Mercedes Vision One-Eleven: C111 reborn as electric supercar | CAR Magazine

Mercedes Vision One-Eleven: C111 reborn as electric supercar

Published: 15 June 2023 Updated: 15 June 2023

► Riffs on the Merc C 111 rotary supercar
► This one’s electric, not a diesel or a Wankel
► Axial-flux tech will filter to road cars… eventually

This is the Mercedes-Benz Vision One-Eleven, a modern-day take on the legendary Merc C 111 concept car. Sitting somewhere between Stuttgart’s recent EQ concepts and the original 1970s design, the Vision One-Eleven is designed to be a new icon for Mercedes’ growing electric portfolio.

It’s also a significant marker for how seriously Mercedes is taking its avowed mission to nudge the three-pointed star brand even further upmarket.

The new Mercedes Vision One-Eleven is not merely a supercar – it’s a seriously glitzy, high-end articulation that’s dripping with Daimler’s focus on modern luxury. Not least from its dramatic gullwing doors, opening to reveal a shiny silver interior.

Forward view Vision One-Eleven

‘Our goal at Mercedes-Benz is not to do styling – our goal is to create icons,’ said Gordon Wagener, Mercedes Group’s chief design officer. ‘To me, that makes the difference between mainstream design and luxury.’

‘Our all-electric vision show car is the modern-day interpretation of the C 111, which was avantgarde at the time. The element of surprise comes from its exceptionally clean, purist and, at the same time, extremely muscular proportions.’ 

It’s certainly a striking, attention-grabbing orange slice of flamboyance. Be sure to sound off in the comments below.

C111 and Vision One-Eleven together

The Mercedes Vision One-Eleven looks familiar…

The Vision One-Eleven may be around half a century newer, but it closely follows the low-slung proportions of the original concept car.

Measuring just 1170mm from the ground and with the same muscular stance as the 1970s original, it’s an interesting fusion of retro curves and the contemporary EQ design language.

The car is finished in a metallic orange colour which should pop out more than the flat hue of the original car, and is finished in dark side skirts. CAR has pored all over it and can vouch for how special and luxurious the newcomer feels.

One-Eleven concept side profile

Like other Mercedes EQ concepts, the wheels also echo the visual look of electric windings – once again emphasising the car’s electric powertrain. Oh, and they light up, obviously. 

The front of the new car riffs off the pure lines of the original, but adds modern, pixellated headlights that echo the round units seen on the original. Like other Mercedes concepts, the matrix lighting bars at the front and rear can also be used to display messages.

Note how the Vision One-Eleven’s aggressive haunches are supported by a huge diffuser at the rear, sitting just below another set of pixelated brake lights. There’s also a retractable spoiler to create downforce at speed.

One-Eleven rear spoiler

CAR understands the show car is a runner; watch this space to see if it remains a concept car or whether a limited series production run could be authorised. What better way to underline Merc’s move upmarket?

So it’s electric then? 

Of course it is. Mercedes has dropped the diesel and Wankel engines of the previous C 111 concepts for an all-electric powertrain, and it’s been developed by Mercedes-owned British battery expert Yasa. With that in mind, the One-Eleven Vision uses a high-performance axial-flux motor and pairs it with new battery tech that uses liquid-cooled cylindrical units.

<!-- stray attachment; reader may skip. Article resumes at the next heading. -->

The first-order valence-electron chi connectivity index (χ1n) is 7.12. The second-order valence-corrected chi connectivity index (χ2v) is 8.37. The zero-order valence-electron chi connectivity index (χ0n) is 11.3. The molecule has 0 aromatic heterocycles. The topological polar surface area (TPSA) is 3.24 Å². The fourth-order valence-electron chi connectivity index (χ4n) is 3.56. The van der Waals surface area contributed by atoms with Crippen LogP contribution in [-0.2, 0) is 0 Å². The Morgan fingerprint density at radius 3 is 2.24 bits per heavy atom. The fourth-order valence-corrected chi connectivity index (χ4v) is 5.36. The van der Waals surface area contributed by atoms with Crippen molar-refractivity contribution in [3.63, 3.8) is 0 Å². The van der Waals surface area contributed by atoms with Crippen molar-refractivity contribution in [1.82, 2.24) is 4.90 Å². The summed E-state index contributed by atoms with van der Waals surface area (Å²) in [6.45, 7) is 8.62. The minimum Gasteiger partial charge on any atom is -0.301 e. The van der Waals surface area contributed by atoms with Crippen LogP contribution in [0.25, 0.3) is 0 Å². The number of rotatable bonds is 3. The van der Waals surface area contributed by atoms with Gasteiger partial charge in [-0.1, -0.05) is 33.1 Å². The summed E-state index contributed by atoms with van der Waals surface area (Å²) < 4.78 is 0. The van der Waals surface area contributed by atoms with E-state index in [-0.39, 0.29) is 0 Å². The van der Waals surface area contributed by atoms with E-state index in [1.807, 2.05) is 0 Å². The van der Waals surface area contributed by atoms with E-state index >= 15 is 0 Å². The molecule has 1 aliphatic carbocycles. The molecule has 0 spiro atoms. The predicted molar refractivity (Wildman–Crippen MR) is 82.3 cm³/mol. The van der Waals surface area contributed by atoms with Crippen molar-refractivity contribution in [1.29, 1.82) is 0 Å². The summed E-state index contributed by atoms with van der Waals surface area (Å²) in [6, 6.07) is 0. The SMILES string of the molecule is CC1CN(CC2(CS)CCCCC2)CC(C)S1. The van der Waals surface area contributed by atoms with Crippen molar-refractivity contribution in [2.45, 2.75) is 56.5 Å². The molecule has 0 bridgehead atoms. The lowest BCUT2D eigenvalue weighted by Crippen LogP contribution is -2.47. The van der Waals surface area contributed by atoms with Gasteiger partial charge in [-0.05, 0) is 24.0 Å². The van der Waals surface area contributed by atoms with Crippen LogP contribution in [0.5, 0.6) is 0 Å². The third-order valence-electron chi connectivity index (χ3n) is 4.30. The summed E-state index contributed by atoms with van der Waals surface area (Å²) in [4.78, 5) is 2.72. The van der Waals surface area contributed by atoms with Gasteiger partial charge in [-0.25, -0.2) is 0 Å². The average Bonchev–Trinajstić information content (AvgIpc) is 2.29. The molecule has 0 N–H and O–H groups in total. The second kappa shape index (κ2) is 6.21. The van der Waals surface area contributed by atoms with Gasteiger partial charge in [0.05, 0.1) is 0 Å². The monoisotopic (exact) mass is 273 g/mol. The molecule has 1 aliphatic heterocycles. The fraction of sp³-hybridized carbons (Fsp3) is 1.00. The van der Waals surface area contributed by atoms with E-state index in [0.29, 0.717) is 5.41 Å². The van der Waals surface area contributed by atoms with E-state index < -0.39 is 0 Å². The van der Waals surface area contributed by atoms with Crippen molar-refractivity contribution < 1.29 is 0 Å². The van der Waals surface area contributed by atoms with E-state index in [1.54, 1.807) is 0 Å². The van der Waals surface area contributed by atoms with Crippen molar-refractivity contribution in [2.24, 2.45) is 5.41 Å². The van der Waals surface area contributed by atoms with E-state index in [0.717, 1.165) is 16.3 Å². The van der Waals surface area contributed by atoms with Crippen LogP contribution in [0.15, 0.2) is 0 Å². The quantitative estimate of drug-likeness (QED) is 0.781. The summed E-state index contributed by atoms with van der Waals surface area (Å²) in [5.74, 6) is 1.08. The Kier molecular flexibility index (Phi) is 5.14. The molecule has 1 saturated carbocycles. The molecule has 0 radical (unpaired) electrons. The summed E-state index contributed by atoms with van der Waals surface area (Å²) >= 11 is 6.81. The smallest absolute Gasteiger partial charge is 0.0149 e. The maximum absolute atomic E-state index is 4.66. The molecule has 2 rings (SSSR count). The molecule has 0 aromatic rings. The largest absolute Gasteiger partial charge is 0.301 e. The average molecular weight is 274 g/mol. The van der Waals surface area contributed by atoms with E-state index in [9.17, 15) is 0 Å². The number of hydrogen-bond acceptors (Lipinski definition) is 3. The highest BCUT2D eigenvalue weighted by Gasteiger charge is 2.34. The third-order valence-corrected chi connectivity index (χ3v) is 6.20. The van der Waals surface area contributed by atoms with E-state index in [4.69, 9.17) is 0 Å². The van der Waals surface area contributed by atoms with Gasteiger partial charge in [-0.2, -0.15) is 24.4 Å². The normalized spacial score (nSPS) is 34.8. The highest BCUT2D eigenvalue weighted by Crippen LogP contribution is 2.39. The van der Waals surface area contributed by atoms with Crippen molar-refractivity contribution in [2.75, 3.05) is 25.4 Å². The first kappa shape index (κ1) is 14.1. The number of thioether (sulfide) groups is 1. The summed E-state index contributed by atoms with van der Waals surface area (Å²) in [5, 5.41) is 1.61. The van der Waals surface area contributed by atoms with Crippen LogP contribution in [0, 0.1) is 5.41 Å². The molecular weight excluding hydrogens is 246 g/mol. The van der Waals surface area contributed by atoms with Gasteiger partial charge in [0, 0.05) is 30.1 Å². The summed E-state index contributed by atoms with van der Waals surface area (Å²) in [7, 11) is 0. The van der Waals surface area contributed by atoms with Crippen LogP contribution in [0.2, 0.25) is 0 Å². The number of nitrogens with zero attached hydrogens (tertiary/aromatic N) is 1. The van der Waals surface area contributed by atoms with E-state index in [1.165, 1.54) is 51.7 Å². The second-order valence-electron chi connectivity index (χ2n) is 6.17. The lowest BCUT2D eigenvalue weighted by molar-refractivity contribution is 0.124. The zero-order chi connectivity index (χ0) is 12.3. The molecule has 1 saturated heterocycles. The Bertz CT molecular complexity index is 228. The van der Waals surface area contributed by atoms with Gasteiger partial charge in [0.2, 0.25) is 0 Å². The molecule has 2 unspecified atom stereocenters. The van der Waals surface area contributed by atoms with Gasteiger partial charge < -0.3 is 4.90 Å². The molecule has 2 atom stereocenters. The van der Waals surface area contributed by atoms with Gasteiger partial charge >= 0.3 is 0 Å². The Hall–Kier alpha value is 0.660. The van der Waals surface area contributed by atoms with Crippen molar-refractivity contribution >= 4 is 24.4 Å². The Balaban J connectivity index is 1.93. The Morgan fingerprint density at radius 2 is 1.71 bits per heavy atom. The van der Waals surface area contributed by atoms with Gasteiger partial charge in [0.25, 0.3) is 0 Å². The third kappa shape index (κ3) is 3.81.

‘Axial-flux motors are significantly lighter and more compact, yet more powerful than comparable radial-flux motors currently used in 99% of all electric cars,’ said Tim Woolmer, found and chief technology officer of Yasa. ‘In an axial-flux motor, the electromagnetic flow runs parallel to the motor’s rotational axis, which is highly efficient.

One-Eleven rear view

‘In a radial-flux motor, the flow runs perpendicular to the rotational axis. Compared to radial-flux motors, they have considerably higher and more enduring power reserves, which delivers a whole new level of performance.’ 

According to Mercedes, the new tech takes up just one third of the space and weight of a conventional motor when delivering the same amount of power. And it’ll be on the road soon: Stuttgart’s engineers are working with Yasa to soon bring axial-flux technology to its next-generation performance  EVs.

When ready for production, they’ll be produced at the Mercedes-Benz Berlin-Marienfelde plant in Germany. 

One-Eleven interior

Space suit ahoy! The Mercedes-Benz Vision One-Eleven interior 

Like most EVs, the Vision One-Eleven capitalises on the increased space an electric powertrain affords, and uses all of it to double-down on the future-vintage look.

Orange, white and silver and made in parts with leather, recycled polyester and recycled coffee bean husks, it’s as much about style as it is about sustainability.

It does look a bit like something from an old sci-fi film, though.

Vision One-Eleven concept steering wheel

The interior has two modes; Race and Lounge mode, with differing levels of comfort and sporting intent, depending on the driver’s mood. In Race, the driving position is upright and focused, while in Lounge mode the seats fan out, making more liberal use of the interior space. 

MBUX infotainment is here too, though in more of a retro capacity than previously seen in Mercedes’ production cars.

A pixelated display stretches across the dashboard (a bit like a digital-ticker tape sign you’d seen in a pharmacy), and it’s not exactly high definition. Still, there is AR-tech, which can project relevant information when needed.

By Curtis Moldrich

CAR's Digital Editor, F1 and sim-racing enthusiast. Partial to clever tech and sports bikes

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